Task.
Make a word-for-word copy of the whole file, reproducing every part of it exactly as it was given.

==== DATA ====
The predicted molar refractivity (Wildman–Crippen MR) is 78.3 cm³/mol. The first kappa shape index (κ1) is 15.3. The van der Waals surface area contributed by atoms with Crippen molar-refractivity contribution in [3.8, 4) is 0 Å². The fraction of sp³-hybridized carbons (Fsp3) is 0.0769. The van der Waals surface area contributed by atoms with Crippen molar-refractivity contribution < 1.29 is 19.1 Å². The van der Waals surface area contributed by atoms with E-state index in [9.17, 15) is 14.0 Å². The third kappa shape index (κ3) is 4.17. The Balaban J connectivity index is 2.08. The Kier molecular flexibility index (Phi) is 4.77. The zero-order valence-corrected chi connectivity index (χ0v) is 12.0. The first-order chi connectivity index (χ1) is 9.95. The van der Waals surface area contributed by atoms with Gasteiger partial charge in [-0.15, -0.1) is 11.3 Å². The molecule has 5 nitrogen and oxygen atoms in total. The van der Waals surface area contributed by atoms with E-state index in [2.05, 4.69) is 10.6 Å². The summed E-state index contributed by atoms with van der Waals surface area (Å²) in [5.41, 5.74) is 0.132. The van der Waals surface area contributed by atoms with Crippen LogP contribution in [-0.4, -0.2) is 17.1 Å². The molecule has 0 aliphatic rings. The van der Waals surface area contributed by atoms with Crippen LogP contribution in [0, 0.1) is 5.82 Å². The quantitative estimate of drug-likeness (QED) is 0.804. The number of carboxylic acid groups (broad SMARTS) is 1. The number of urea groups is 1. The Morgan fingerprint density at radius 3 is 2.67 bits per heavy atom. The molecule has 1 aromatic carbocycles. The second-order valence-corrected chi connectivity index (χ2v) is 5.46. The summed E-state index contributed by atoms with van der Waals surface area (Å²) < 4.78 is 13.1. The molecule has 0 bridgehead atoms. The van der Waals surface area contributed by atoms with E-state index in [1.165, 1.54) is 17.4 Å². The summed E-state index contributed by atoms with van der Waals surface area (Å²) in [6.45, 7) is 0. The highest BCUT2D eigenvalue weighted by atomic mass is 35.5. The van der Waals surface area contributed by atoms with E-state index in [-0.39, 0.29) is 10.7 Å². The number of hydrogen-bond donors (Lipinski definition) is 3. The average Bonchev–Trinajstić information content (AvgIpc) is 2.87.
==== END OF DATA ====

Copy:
The predicted molar refractivity (Wildman–Crippen MR) is 78.3 cm³/mol. The first kappa shape index (κ1) is 15.3. The van der Waals surface area contributed by atoms with Crippen molar-refractivity contribution in [3.8, 4) is 0 Å². The fraction of sp³-hybridized carbons (Fsp3) is 0.0769. The van der Waals surface area contributed by atoms with Crippen molar-refractivity contribution < 1.29 is 19.1 Å². The van der Waals surface area contributed by atoms with E-state index in [9.17, 15) is 14.0 Å². The third kappa shape index (κ3) is 4.17. The Balaban J connectivity index is 2.08. The Kier molecular flexibility index (Phi) is 4.77. The zero-order valence-corrected chi connectivity index (χ0v) is 12.0. The first-order chi connectivity index (χ1) is 9.95. The van der Waals surface area contributed by atoms with Gasteiger partial charge in [-0.15, -0.1) is 11.3 Å². The molecule has 5 nitrogen and oxygen atoms in total. The van der Waals surface area contributed by atoms with E-state index in [2.05, 4.69) is 10.6 Å². The summed E-state index contributed by atoms with van der Waals surface area (Å²) in [5.41, 5.74) is 0.132. The van der Waals surface area contributed by atoms with Crippen LogP contribution in [-0.4, -0.2) is 17.1 Å². The molecule has 0 aliphatic rings. The van der Waals surface area contributed by atoms with Crippen LogP contribution in [0, 0.1) is 5.82 Å². The quantitative estimate of drug-likeness (QED) is 0.804. The number of carboxylic acid groups (broad SMARTS) is 1. The number of urea groups is 1. The Morgan fingerprint density at radius 3 is 2.67 bits per heavy atom. The molecule has 1 aromatic carbocycles. The second-order valence-corrected chi connectivity index (χ2v) is 5.46. The summed E-state index contributed by atoms with van der Waals surface area (Å²) < 4.78 is 13.1. The molecule has 0 bridgehead atoms. The van der Waals surface area contributed by atoms with E-state index in [1.165, 1.54) is 17.4 Å². The summed E-state index contributed by atoms with van der Waals surface area (Å²) in [6.45, 7) is 0. The highest BCUT2D eigenvalue weighted by atomic mass is 35.5. The van der Waals surface area contributed by atoms with E-state index in [-0.39, 0.29) is 10.7 Å². The number of hydrogen-bond donors (Lipinski definition) is 3. The average Bonchev–Trinajstić information content (AvgIpc) is 2.87.